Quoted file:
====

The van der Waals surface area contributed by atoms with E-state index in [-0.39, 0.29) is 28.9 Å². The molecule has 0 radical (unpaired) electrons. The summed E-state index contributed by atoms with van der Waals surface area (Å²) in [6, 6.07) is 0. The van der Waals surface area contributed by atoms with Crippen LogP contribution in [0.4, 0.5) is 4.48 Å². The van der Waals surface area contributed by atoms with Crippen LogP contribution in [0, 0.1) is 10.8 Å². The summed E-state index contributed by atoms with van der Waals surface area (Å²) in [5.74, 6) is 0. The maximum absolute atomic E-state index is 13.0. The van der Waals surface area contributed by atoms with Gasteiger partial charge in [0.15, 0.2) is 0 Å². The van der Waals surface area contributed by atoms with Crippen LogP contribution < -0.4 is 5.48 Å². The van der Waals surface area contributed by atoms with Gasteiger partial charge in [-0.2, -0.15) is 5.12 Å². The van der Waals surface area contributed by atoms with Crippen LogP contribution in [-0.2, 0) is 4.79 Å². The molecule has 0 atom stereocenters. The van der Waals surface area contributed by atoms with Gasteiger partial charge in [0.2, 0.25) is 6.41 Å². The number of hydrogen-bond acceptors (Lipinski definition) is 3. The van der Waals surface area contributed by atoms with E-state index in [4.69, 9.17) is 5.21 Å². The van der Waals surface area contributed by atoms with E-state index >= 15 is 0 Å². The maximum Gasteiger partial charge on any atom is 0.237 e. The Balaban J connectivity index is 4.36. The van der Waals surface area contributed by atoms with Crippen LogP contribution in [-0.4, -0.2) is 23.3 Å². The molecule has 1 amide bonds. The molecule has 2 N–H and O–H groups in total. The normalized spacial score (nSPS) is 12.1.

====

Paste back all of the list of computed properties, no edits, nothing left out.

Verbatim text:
The van der Waals surface area contributed by atoms with E-state index in [-0.39, 0.29) is 28.9 Å². The molecule has 0 radical (unpaired) electrons. The summed E-state index contributed by atoms with van der Waals surface area (Å²) in [6, 6.07) is 0. The van der Waals surface area contributed by atoms with Crippen LogP contribution in [0.4, 0.5) is 4.48 Å². The van der Waals surface area contributed by atoms with Crippen LogP contribution in [0, 0.1) is 10.8 Å². The summed E-state index contributed by atoms with van der Waals surface area (Å²) in [5.74, 6) is 0. The maximum absolute atomic E-state index is 13.0. The van der Waals surface area contributed by atoms with Gasteiger partial charge in [0.15, 0.2) is 0 Å². The van der Waals surface area contributed by atoms with Crippen LogP contribution < -0.4 is 5.48 Å². The van der Waals surface area contributed by atoms with Gasteiger partial charge in [-0.2, -0.15) is 5.12 Å². The van der Waals surface area contributed by atoms with Crippen LogP contribution in [-0.2, 0) is 4.79 Å². The molecule has 0 atom stereocenters. The van der Waals surface area contributed by atoms with Gasteiger partial charge in [0.2, 0.25) is 6.41 Å². The number of hydrogen-bond acceptors (Lipinski definition) is 3. The van der Waals surface area contributed by atoms with E-state index in [4.69, 9.17) is 5.21 Å². The van der Waals surface area contributed by atoms with E-state index >= 15 is 0 Å². The maximum Gasteiger partial charge on any atom is 0.237 e. The Balaban J connectivity index is 4.36. The van der Waals surface area contributed by atoms with Crippen LogP contribution in [-0.4, -0.2) is 23.3 Å². The molecule has 1 amide bonds. The molecule has 2 N–H and O–H groups in total. The normalized spacial score (nSPS) is 12.1.